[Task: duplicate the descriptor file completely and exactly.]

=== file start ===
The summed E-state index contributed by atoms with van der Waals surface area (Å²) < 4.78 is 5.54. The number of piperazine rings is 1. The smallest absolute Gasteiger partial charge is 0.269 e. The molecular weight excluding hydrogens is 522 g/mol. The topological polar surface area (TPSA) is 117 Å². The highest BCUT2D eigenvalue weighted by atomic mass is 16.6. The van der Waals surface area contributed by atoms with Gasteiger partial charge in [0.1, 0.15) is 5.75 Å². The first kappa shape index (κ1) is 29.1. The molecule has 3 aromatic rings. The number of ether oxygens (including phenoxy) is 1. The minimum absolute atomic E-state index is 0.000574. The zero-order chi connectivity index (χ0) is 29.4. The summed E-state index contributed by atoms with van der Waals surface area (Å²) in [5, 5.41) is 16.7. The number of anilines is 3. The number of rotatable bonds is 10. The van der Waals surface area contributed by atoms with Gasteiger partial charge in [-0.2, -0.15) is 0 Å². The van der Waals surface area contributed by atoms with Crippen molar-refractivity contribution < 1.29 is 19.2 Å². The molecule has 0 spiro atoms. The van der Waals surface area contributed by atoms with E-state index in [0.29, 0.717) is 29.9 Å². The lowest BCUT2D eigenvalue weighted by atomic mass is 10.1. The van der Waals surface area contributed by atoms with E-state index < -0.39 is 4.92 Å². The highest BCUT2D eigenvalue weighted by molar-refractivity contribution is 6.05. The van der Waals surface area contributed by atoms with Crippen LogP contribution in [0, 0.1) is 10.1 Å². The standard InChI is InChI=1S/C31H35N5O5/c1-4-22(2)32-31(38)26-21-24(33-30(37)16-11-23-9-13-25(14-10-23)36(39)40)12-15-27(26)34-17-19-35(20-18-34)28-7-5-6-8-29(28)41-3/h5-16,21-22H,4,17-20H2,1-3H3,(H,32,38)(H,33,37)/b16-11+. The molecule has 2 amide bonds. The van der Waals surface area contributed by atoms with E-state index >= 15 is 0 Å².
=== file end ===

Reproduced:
The summed E-state index contributed by atoms with van der Waals surface area (Å²) < 4.78 is 5.54. The number of piperazine rings is 1. The smallest absolute Gasteiger partial charge is 0.269 e. The molecular weight excluding hydrogens is 522 g/mol. The topological polar surface area (TPSA) is 117 Å². The highest BCUT2D eigenvalue weighted by atomic mass is 16.6. The van der Waals surface area contributed by atoms with Gasteiger partial charge in [0.1, 0.15) is 5.75 Å². The first kappa shape index (κ1) is 29.1. The molecule has 3 aromatic rings. The number of ether oxygens (including phenoxy) is 1. The minimum absolute atomic E-state index is 0.000574. The zero-order chi connectivity index (χ0) is 29.4. The summed E-state index contributed by atoms with van der Waals surface area (Å²) in [5, 5.41) is 16.7. The number of anilines is 3. The number of rotatable bonds is 10. The van der Waals surface area contributed by atoms with Gasteiger partial charge in [-0.2, -0.15) is 0 Å². The van der Waals surface area contributed by atoms with Crippen molar-refractivity contribution < 1.29 is 19.2 Å². The molecule has 0 spiro atoms. The van der Waals surface area contributed by atoms with E-state index in [0.29, 0.717) is 29.9 Å². The lowest BCUT2D eigenvalue weighted by atomic mass is 10.1. The van der Waals surface area contributed by atoms with E-state index < -0.39 is 4.92 Å². The highest BCUT2D eigenvalue weighted by molar-refractivity contribution is 6.05. The van der Waals surface area contributed by atoms with Crippen LogP contribution in [0, 0.1) is 10.1 Å². The standard InChI is InChI=1S/C31H35N5O5/c1-4-22(2)32-31(38)26-21-24(33-30(37)16-11-23-9-13-25(14-10-23)36(39)40)12-15-27(26)34-17-19-35(20-18-34)28-7-5-6-8-29(28)41-3/h5-16,21-22H,4,17-20H2,1-3H3,(H,32,38)(H,33,37)/b16-11+. The molecule has 2 amide bonds. The van der Waals surface area contributed by atoms with E-state index >= 15 is 0 Å².